At first, I was a bit depressed by all the Web hype. Inasmuch as data delivery was critical to the enterprise, you still needed to store that data someplace, Internet or no. With all the hullaballoo about Y2K and Web portals, had data warehousing simply faded away?Recent customer experiences quickly shook me awake. Not only have data warehouses not faded away, they've assumed center stage again. While certain terminology might ebb and flow—data warehouses are now synonymous with "decision support" and "business intelligence" and naturally symbiotic with all things Web—the data warehouse is in fact the hub in the wheel when it comes to many companies' most important strategic initiatives.Attend any conference these days, whether focused on industry, marketing, or technology, and there's bound to be a presentation on customer loyalty programs, retention, or customer relationship management (CRM). Sometimes supply chains and even business process reengineering still rear their heads. The point here is that regardless of what the business initiative is, the data warehouse will likely play a central role in its execution by making key data available to a cross-section of the business.In thisbook, the term e-data refers to data that has been intelligently modeled, cleansed, and consolidated into a data warehouse so that it's meaningful and useable by business people. The fact is, e-data is more important than ever. Whether you have a data warehouse, a data mart, or a decision support application (chapter 1 defines the differences), or are considering stepping up your CRM, e-commerce, or target marketing programs, having clean, consolidated information is no longer a nice add-on; it's a necessity. This book explains how e-data and a data warehouse can solve a wide range of business problems and provides real-world examples from a diverse set of industries, countries, and companies.The Book and Its Purpose
A lot has been written about data warehouses. Development methodologies, database design conventions, and system architectures have been surveyed in a myriad of technology books, most of them discerning and clear. These books have pinpointed a market eager for information on data warehousing's technology components and how to integrate them. They are important for practitioners, offering tips on eclectic subspecialties such as data replication, star schema design, concurrency planning, and horizontal database partitioning. They deconstruct the development lifecycle and guide readers through critical processes that are fundamental to data warehouse development.This is not one of those books.Rather, it's a book for those of us who aren't interested in lofty technical dissertations but whose work nevertheless touches corporate data in some way. Those who are keen on getting the information the data warehouse can deliver, are hiring staff who will use it, and are interfacing with their technical colleagues in making it all work.We need to understand what data warehouse technology really does, in common terms, and why it's right for our companies. While we're not interested in implementing it, we'd like to differentiate the well-worn buzzwords. We'd appreciate some implementation scenarios as they pertain to data warehouses and why they're used, and checklists of success criteria. We want to know how e-data can aid in marketing, assist our companies in winning customers—sometimes for the second time—and help us eat our competitors' collective lunch. We want trenchant examples and are hungry for tips from those who've realized the vision. We want to understand what data warehouses will do for us, as well as what they will not.In short, this is a book for the rest of us.You the Reader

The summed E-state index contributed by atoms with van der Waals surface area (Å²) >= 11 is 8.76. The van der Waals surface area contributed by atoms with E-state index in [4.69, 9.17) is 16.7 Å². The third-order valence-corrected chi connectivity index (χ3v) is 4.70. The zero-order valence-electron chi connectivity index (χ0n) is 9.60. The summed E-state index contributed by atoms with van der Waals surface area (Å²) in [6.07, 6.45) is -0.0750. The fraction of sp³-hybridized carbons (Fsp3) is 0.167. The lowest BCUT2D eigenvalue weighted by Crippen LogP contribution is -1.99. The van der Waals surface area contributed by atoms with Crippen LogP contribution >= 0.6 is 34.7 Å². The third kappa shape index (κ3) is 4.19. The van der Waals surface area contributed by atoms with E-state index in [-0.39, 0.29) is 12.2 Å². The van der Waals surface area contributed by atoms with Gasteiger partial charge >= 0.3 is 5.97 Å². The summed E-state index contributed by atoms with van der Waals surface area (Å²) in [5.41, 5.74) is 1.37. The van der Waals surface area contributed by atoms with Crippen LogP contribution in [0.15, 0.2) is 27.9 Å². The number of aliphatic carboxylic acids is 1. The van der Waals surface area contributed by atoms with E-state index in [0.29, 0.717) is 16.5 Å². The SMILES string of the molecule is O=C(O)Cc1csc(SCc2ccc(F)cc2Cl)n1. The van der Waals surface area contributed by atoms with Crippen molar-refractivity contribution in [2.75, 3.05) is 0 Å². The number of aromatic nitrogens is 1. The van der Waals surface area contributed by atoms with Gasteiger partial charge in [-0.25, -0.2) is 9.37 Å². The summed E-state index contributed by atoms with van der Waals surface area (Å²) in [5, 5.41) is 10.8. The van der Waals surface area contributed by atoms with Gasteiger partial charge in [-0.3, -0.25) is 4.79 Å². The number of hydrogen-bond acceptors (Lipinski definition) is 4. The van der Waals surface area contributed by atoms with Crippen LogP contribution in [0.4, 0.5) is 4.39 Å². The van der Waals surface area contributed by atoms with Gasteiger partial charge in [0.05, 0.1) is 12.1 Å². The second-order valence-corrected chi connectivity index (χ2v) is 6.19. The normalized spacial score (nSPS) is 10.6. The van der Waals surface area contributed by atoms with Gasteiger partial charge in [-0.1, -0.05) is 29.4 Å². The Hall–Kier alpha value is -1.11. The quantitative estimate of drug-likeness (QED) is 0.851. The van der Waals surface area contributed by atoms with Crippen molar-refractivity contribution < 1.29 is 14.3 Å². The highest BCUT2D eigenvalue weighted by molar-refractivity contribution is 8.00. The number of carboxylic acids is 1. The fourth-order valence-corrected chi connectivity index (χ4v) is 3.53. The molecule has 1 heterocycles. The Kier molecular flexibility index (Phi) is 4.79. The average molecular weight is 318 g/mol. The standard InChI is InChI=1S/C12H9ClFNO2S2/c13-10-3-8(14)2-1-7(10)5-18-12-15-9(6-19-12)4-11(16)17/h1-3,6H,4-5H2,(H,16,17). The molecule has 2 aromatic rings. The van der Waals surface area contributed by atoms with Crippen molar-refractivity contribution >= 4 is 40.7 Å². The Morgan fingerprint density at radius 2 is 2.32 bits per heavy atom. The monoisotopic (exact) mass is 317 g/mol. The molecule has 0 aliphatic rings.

Readers of this book are most likely business professionals with limited technical expertise or people who have learned a bit about technology in spite of themselves. However, technicians and practitioners might find this book a refreshing review, especially in light of the real-world case studies it presents. The audience for this book thus encompasses a wide range of readers, including those listed below.Executives and managers will glean a lot of practical information from this book, both in terms of how to tell whether a data warehouse is the right solution for the business problem at hand and how to determine whether an existing data warehouse is living up to its value proposition. Businesspeople whose thirst for new information alone is often justification for a data warehouse will be interested in how data warehouses are being used in various industry and marketing capacities. The book introduces concepts and terms that managers and end-users alike can learn in order to speak the same language as their information technology (IT) colleagues, ensuring that their business requirements are understood and addressed, and offers several checklists against which to gauge data warehouse readiness.Marketing experts, including product managers, merchandisers, and strategic planners, can read about key corporate initiatives that directly leverage data warehouses. IT managers will find this book a practical tool in confirming the requirements for successful data warehouse delivery. The book includes a variety of metrics and success factors with which technology management can measure its efforts or bolster its preparatory activities. Consultants, too, will find this book useful; they can employ the various checklists and matrices in order to evaluate staff and review delivery success metrics, as well as to prepare their practices for what's on the horizon. Project managers, both administrative and technical, can translate the information for their own implementation strategies, supplementing both their project plans and the methodologies that drive them. Finally, technical practitioners and implementation team members can use this book for review; in the process they may discover a thing or two about how other companies are implementing their data warehouses and as a result refine existing development activities. Content Overview